Fashion has always taken inspiration from its surroundings. For most of us, fashion is about making a bold statement by wearing the ‘IT’ trend. But fashion has always been more; it’s about culture, about politics, and about the society. On a global level, fashion - as an industry is viewed from a perspective that’s mostly about what’s ‘in’ and what’s ‘out’ because the unglamorous side isn’t always visible. We mostly miss out on what goes behind the biggest houses creating a movement, an ideology or even provoking a thought that later trickles into the mainstream market. But recently the change has been quite evident. The industry is trying hard to bring about social change through its campaigns, runway shows, glossy editorial shoots and social media.
The biggest design houses have talked about social issues in a language you never thought existed. But it’s never been more important than now. In a time when our Instagrams have actually become an endless inventory of clothes, when we click ‘buy’ and ‘return’ after a fleeting thought; a dressmaker talking about cultural changes through their clothes is easy to swipe left.
But slowly and steadily, the movement has gathered pace and fashion has found a cool new slang for its political innuendos. From the Rana Plaza accident in Bangladesh that led to the ‘Who Made My Clothes?’ campaign… to H&M taking a step towards sustainability with its ‘H&M Conscious’ initiative, the change is reiterating the fact that what we wear is crucial.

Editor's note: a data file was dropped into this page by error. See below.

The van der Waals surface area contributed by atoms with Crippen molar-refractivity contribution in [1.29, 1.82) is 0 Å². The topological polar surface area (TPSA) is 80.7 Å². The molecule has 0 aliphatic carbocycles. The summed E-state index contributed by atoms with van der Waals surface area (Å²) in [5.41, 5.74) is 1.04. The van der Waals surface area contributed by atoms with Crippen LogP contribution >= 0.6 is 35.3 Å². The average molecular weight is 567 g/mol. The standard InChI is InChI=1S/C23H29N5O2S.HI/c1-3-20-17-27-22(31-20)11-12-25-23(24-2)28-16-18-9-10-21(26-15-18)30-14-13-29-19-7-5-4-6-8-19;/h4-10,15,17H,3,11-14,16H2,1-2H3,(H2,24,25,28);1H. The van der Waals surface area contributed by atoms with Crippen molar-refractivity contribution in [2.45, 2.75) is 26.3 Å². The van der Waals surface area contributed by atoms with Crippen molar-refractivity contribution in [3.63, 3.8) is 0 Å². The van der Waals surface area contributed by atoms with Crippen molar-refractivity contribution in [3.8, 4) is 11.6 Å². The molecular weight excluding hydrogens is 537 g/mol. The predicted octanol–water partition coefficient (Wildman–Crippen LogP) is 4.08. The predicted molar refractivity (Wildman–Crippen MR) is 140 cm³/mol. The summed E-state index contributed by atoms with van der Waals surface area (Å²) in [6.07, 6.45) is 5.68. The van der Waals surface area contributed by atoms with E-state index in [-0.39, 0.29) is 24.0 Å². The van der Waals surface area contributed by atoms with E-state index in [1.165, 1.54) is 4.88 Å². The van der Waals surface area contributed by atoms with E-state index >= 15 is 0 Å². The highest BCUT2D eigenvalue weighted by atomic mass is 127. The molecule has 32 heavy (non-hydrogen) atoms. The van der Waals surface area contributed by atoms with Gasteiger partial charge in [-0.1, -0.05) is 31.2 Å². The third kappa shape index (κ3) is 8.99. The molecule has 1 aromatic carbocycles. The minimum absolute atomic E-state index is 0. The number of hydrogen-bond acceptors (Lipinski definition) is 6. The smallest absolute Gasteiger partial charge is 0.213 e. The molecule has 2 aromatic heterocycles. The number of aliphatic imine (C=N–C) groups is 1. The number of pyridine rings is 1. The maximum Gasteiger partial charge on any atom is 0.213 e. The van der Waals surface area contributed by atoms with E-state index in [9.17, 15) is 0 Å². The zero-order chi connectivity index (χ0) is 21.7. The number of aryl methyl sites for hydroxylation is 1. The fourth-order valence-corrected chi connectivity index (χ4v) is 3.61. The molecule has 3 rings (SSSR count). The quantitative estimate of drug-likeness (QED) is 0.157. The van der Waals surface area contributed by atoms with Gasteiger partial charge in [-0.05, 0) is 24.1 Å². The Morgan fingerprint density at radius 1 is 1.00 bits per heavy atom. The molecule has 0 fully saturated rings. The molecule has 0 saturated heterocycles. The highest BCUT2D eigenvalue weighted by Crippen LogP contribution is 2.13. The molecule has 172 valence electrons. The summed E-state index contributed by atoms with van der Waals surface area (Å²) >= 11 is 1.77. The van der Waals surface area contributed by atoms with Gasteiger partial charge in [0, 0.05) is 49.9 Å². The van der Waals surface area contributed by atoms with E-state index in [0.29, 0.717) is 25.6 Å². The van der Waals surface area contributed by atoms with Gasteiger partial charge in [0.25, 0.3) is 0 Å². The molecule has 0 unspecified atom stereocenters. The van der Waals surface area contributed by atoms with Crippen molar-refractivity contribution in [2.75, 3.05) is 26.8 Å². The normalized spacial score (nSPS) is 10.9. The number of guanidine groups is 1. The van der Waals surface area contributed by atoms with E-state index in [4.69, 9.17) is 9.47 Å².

Our muse Jennifer Lawrence is still maintaining her cool and relaxed allure in her new campaign for Dior, while rocking the emblematic 'We Should All Be Feminists' T-shirt and the revamped studded 'Diorama' bag by #MariaGraziaChiuri. © @BrigitteLacombe
Even the biggest fashion houses like Dior and Chanel have made really strong statements about their political views through some of their collections. The new Creative Director, Maria Grazia Chiuri with a collection that had a mix of feminine tulle skirts paired with slogan tee, telling the world why we need feminism. A few years ago, Karl Lagerfeld flouted convention in the pursuit of change and had a ‘Chanel Revolution’ fashion show with models flashing slogans about feminism, colour, size and more.
With Rihanna taking over as Creative Director for Puma, the multi-talented artist has given the colour Pink an entirely new definition. The colour that used to stand for ‘girly’ has been completely transformed into a colour of prowess and strength. Fashion has become more powerful than ever, today and we can’t wait to see what unfolds next and how it changes the way we wear our clothes and play dress-up!
Featured Image: Chanel on Instagram